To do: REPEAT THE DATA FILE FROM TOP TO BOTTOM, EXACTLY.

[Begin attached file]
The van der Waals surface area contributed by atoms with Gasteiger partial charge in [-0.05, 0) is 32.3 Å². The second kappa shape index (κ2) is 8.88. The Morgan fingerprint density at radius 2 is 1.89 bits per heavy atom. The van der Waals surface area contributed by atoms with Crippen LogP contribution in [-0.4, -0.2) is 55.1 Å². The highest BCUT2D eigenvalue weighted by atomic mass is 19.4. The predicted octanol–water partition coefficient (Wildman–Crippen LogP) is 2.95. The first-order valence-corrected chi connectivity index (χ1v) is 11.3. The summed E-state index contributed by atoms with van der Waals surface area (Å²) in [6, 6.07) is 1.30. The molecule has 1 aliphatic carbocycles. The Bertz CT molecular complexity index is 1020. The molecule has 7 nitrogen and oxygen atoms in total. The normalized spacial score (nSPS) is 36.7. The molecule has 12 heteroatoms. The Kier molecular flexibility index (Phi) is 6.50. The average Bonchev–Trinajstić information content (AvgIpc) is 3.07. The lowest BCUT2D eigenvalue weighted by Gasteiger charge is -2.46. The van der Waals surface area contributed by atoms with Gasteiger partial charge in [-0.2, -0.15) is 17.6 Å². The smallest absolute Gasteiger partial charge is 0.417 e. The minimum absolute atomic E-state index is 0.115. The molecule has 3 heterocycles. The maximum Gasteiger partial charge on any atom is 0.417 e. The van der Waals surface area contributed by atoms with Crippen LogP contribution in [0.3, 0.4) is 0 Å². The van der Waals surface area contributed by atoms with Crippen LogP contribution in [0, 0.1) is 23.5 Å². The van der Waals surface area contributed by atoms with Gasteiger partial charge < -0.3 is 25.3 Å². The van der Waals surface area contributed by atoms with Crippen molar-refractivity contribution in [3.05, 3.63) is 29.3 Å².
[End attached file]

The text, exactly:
The van der Waals surface area contributed by atoms with Gasteiger partial charge in [-0.05, 0) is 32.3 Å². The second kappa shape index (κ2) is 8.88. The Morgan fingerprint density at radius 2 is 1.89 bits per heavy atom. The van der Waals surface area contributed by atoms with Crippen LogP contribution in [-0.4, -0.2) is 55.1 Å². The highest BCUT2D eigenvalue weighted by atomic mass is 19.4. The predicted octanol–water partition coefficient (Wildman–Crippen LogP) is 2.95. The first-order valence-corrected chi connectivity index (χ1v) is 11.3. The summed E-state index contributed by atoms with van der Waals surface area (Å²) in [6, 6.07) is 1.30. The molecule has 1 aliphatic carbocycles. The Bertz CT molecular complexity index is 1020. The molecule has 7 nitrogen and oxygen atoms in total. The normalized spacial score (nSPS) is 36.7. The molecule has 12 heteroatoms. The Kier molecular flexibility index (Phi) is 6.50. The average Bonchev–Trinajstić information content (AvgIpc) is 3.07. The lowest BCUT2D eigenvalue weighted by Gasteiger charge is -2.46. The van der Waals surface area contributed by atoms with Gasteiger partial charge in [-0.2, -0.15) is 17.6 Å². The smallest absolute Gasteiger partial charge is 0.417 e. The minimum absolute atomic E-state index is 0.115. The molecule has 3 heterocycles. The maximum Gasteiger partial charge on any atom is 0.417 e. The van der Waals surface area contributed by atoms with Crippen LogP contribution in [0.3, 0.4) is 0 Å². The van der Waals surface area contributed by atoms with Crippen LogP contribution in [0, 0.1) is 23.5 Å². The van der Waals surface area contributed by atoms with Gasteiger partial charge < -0.3 is 25.3 Å². The van der Waals surface area contributed by atoms with Crippen molar-refractivity contribution in [3.05, 3.63) is 29.3 Å².